Subsidiary And Firm Specific Advantage Essay

3255 words - 14 pages

 

 

 

 

Subsidiaries’
 role
 and
 contribution
 in
 the
 creation
 of
 
new
 firm-­‐specific
 advantages
 (FSAs)
 
Carlotta
 Assetta
 –
 Student
 Number:
 11112980
 

ABSTRACT
 
This
  paper
  attempts
  to
  more
  precisely
  delineate
  the
  MNEs
  subsidiaries’
  role
  and
  contribution
  to
 
new
  firm-­‐specific
  advantages
  development.
  I
  present
  a
  new
  framework,
  which
  ranks
  foreign
 
subsidiaries
 contribution
 to
 FSAs
 creation
 according
 to
 two
 criteria:
 Subsidiary’s
...view middle of the document...

  I
  used
  the
  concepts
 
and
 the
 theoretical
 approaches
 related
 to
 the
 first
 theme
 in
 order
 to
 investigate
 the
 change
 in
 the
 roles
 and
 
functions
 of
 the
 MNEs’
 subsidiaries,
 trying
 to
 understand
 the
 contribution
 that
 these
 actors
 can
 offer
 to
 the
 
success
  of
  the
  parent
  firms
  operating
  in
  international
  contexts.
  For
  this
  purpose
  I
  have
  examined
  the
 
theoretical
 contributions
 of
 Hymer
 (1976),
 Dunning
 (1980,
 1988)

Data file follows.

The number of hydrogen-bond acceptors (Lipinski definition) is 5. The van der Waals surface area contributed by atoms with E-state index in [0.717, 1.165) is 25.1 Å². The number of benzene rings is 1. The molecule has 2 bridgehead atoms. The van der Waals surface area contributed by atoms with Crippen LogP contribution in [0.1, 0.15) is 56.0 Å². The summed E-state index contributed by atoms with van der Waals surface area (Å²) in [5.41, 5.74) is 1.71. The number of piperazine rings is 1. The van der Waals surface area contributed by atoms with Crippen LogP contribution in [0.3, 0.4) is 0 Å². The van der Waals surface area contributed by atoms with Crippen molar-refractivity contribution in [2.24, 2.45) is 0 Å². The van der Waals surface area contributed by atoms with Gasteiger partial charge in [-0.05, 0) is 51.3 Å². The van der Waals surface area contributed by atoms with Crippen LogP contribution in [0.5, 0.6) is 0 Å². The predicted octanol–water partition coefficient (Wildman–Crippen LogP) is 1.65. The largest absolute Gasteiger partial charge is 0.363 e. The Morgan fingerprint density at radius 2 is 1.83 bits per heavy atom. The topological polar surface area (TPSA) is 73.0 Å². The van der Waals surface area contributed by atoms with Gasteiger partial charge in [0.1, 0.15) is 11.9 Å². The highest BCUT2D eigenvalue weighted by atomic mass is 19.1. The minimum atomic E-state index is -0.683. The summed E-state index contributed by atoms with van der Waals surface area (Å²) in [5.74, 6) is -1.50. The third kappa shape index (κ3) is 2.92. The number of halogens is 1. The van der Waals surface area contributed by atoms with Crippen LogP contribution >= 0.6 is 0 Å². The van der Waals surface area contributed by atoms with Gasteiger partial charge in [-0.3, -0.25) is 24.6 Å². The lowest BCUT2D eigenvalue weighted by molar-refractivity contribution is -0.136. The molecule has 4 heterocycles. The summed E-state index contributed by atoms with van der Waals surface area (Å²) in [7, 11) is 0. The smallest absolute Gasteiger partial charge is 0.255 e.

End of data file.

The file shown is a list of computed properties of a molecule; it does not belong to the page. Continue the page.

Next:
and
 the
 Internalization
 theory
 economists
 
(Buckley
  &
  Casson
  1976;
  Rugman
  1981),
  who
  aim
  their
  studies
  on
  the
  parent
  MNE
  as
  a
  strategic
  and
 
relevant
  unit
  of
  analysis,
  comparing
  them
  with
  the
  latest
  contributions
  of
  Birkinshaw
  (1996,
  1997,
  1998)
 
and
  Peng
  (2001),
  who
  shift
  the
  focus
  to
  the
  subsidiaries
  and
  their
  potential
  FSAs’
  development.
  I
  also
 
introduced
  the
  concept
  of
  Country
  specific-­‐advantages
  (Rugman
  &
  Verbeke,
  1992),
  which
  will
  be
  used
  in
 
one
 of
 the
 main
 assumptions
 of
 my
 model.
 
As
 regard
 the
 theoretical
 concepts
 related
 to
 the
 second
 theme,
 I
 decided
 to
 focus
 on
 the
 model
 of
 Sethi
 &
 
Judge
 (2009)
 introducing
 the
  notions
 of
 Liability
 of
 Foreignness
 (LOF),
 Asset
 of
 Foreignness
 (AOF)
 and
 Asset
 
of
  Multinationality
  (AOM),
  and
  in
  addition
  on
  the
  subsidiaries’
  degree
  of
  adaptation
  to
  the
  unique
  host
 
environment.
  Further,
  exploiting
  this
  integrated
  conceptual
  framework,
  I
  advanced
  four
  theoretical
 
propositions
  on
  how
  the
  subsidiaries’
  embeddedness
  in
  the
  host-­‐country
  environment,
  and
  their
 
knowledge
  and
  capabilities,
  lead
  to
  new
  FSAs
  generation.
  To
  better
  explain
  these
  theoretical
 
argumentations,
  I
  used
  the
  product-­‐level
  Boston
  Consulting
  Group
  Matrix
  (Henderson,
  1979)
  and
  I’ve
 
applied
  it
  at
  the
  organizational
  level.
  This
  framework
  aims
  to
  contribute
  new
  insights
  to
  Prahalad
  &
  Doz
 
(1987)
  model,
  and
  that
  of
 ...

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